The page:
“I think the hour we sit around for after worship and just chat and connect is as holy as what happens in worship,” Kegler says, “because it’s deeply healing and restorative to find community again and hear your story reflected in others’.”

As for Pastor Kegler’s fellow Co-Leader, Emily Szeliga is very proud of the space they’ve created.

“I first came to a bible study with a couple friends, and instantly fell in love with the space,” Szeliga says. “As a queer neurodivergent person in previous religious spaces, I always felt like I needed to hold back in order to fit in. At QGC, I know I can be fully myself. I’ve learned so much about others, but also so much about myself. QGC has allowed me the space to explore and grow in my faith in a way I never thought possible.”

All the while, Queer Grace Community leaders realize that members are at different steps in their journey with their faith and their identity.

“I and my co-leaders work hard to recognize that not everyone who comes to QGC events can be open about it in their circles of family and friends,” Kegler says, “so we try to be careful about photos posted, people tagged on Instagram, what names we use where, and so on.”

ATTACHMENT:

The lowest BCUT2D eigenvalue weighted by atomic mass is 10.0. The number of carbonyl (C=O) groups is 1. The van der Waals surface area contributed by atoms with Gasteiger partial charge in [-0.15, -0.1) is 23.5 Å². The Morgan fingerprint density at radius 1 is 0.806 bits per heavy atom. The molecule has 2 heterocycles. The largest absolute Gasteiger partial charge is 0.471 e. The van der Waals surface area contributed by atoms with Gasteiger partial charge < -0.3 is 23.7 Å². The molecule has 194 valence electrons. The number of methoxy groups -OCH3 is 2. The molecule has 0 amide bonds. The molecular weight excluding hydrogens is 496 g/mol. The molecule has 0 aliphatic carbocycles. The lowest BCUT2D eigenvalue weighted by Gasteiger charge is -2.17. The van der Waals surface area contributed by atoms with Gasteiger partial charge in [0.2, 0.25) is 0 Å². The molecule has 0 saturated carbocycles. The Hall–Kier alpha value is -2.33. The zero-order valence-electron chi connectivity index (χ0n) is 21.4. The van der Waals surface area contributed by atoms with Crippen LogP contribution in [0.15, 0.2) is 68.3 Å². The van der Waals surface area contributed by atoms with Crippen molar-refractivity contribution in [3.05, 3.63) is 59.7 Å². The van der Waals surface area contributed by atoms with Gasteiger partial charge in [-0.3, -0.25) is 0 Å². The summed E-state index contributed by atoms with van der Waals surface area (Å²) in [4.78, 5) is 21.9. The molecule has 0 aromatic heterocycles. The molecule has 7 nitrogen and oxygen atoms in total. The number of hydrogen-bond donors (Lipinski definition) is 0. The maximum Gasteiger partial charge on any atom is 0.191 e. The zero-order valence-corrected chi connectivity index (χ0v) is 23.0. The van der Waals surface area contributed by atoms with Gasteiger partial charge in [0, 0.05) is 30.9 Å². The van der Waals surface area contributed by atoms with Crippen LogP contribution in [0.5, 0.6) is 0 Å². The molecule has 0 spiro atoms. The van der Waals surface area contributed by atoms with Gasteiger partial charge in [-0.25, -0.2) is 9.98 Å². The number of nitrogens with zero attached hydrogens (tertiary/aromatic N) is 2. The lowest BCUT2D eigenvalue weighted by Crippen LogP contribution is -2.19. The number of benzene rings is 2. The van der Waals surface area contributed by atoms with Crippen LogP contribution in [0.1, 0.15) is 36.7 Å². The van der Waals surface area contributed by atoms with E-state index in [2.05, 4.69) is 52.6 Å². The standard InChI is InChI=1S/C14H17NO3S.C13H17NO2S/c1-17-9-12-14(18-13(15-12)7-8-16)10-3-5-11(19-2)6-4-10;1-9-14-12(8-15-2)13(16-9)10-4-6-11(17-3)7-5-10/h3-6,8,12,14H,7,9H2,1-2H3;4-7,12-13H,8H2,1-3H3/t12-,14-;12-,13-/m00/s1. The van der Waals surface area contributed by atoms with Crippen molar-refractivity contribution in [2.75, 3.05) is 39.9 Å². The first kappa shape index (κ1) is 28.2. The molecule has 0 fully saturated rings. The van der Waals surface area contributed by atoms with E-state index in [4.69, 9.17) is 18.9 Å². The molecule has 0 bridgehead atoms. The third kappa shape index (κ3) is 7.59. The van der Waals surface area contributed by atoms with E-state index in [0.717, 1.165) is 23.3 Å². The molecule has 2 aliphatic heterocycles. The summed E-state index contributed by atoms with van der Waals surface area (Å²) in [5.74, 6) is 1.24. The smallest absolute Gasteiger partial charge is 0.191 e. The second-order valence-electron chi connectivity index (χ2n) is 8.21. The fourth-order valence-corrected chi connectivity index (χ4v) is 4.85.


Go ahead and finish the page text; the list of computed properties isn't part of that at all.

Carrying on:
Get connected

Like so many parts of life, COVID-19 impacted QGC.

“The pandemic definitely changed the shape of our community, and we’re all still coming back from it in different ways,” Pastor Kegler says. “We’re seeing a hit to attendance, but we’re also seeing a lot of new people who did some deep thinking while in social isolation and are looking for a place to connect more honestly with themselves and God.”

To see a list of upcoming Queer Grace Community events, you can Like their Facebook page or head to their website, www.queergracecommunity.com. While on their website, you can sign up to receive email updates or donate to support their community.

Mike Marcotte is an executive producer at KSTP-TV. You can read more of his profiles on Minnesota organizations benefitting the LGBTQ community on his website, www.givemethemike.com.